In short, cheap goggles are pretty much guaranteed to blind you at some time.
Not all cheap or do-it-yourself versions are bad, but most don’t offer efficient ventilation and other useful anti-fog features.
Reviews are vital for getting your hands on an awesome pair.
It would help if you also look out for the following essential features:
Efficient vents allow air to escape freely, keeping the temperature stable enough that condensation doesn’t form on the lens.
- Anti-Fog Coatings
Almost all goggle brands claim to be anti-fog.
Unfortunately, that is far from the case where goggles on the lower end of the price spectrum are concerned.
Goggles on the mid-high price range and above tend to have a superior anti-fog coating that prevents warm air from condensing on the lens.
Their lenses are also built in a way that water runs off rather than sticks to the surface.
- Dual-Layered Lenses
Cheap goggle varieties tend to have one rather than two lenses.
Goggles with double-layered lenses keep fog from forming by creating a powerful thermal barrier.
- Sphere-Shaped Lenses
These lenses sit a little farther from your face than traditional ones to provide a broader field of view.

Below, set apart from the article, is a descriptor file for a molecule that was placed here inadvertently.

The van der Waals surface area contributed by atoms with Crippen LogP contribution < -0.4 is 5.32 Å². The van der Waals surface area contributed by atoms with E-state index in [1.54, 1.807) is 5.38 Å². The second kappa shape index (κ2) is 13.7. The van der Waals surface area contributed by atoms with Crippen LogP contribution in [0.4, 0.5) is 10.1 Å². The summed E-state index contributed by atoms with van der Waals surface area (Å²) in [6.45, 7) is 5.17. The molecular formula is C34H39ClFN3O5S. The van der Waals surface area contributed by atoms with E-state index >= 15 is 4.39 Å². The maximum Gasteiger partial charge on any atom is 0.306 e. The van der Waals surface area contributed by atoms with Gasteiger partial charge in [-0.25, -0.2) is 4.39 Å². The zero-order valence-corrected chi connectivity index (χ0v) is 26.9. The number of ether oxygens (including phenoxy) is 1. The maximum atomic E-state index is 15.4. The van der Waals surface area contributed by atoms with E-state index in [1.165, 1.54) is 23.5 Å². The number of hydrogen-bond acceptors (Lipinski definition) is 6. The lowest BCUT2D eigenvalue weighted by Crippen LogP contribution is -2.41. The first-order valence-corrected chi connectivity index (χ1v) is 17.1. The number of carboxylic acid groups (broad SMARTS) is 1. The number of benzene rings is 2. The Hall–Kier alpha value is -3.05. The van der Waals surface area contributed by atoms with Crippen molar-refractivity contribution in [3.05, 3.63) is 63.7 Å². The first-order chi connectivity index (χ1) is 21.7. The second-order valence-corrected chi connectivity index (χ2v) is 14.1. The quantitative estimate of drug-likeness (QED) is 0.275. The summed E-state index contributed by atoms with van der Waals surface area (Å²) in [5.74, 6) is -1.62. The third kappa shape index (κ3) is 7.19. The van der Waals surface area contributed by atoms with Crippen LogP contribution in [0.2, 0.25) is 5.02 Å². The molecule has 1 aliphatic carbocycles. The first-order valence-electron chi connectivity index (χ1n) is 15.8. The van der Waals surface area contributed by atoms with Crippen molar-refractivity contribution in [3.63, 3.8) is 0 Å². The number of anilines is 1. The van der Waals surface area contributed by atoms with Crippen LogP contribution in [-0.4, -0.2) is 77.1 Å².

This also means they are less likely to steam up, as there’s more space for heat to dissolve.
2. Stay in Motion
Ventilation systems are a staple feature in most snow goggles.
Some of the pricier pairs even provide battery-powered systems for more convenience.
Still, there’s only so much these built-in mechanisms can do.
You want to supplement a pair’s anti-fogging abilities (or lack of it, in some cases) by staying in movement to keep the air flowing.
3. Welcome Air in on the Lifts
Things can move at a snail’s pace while on the lifts, so no matter the efficiency of the vents, there might still not be enough wind for them to function completely.
Maintain your goggles’ cool temperature by lifting them from your face to welcome in some air.
You don’t need to go overboard; a few seconds should be enough for the air inside the goggles to match the air outside.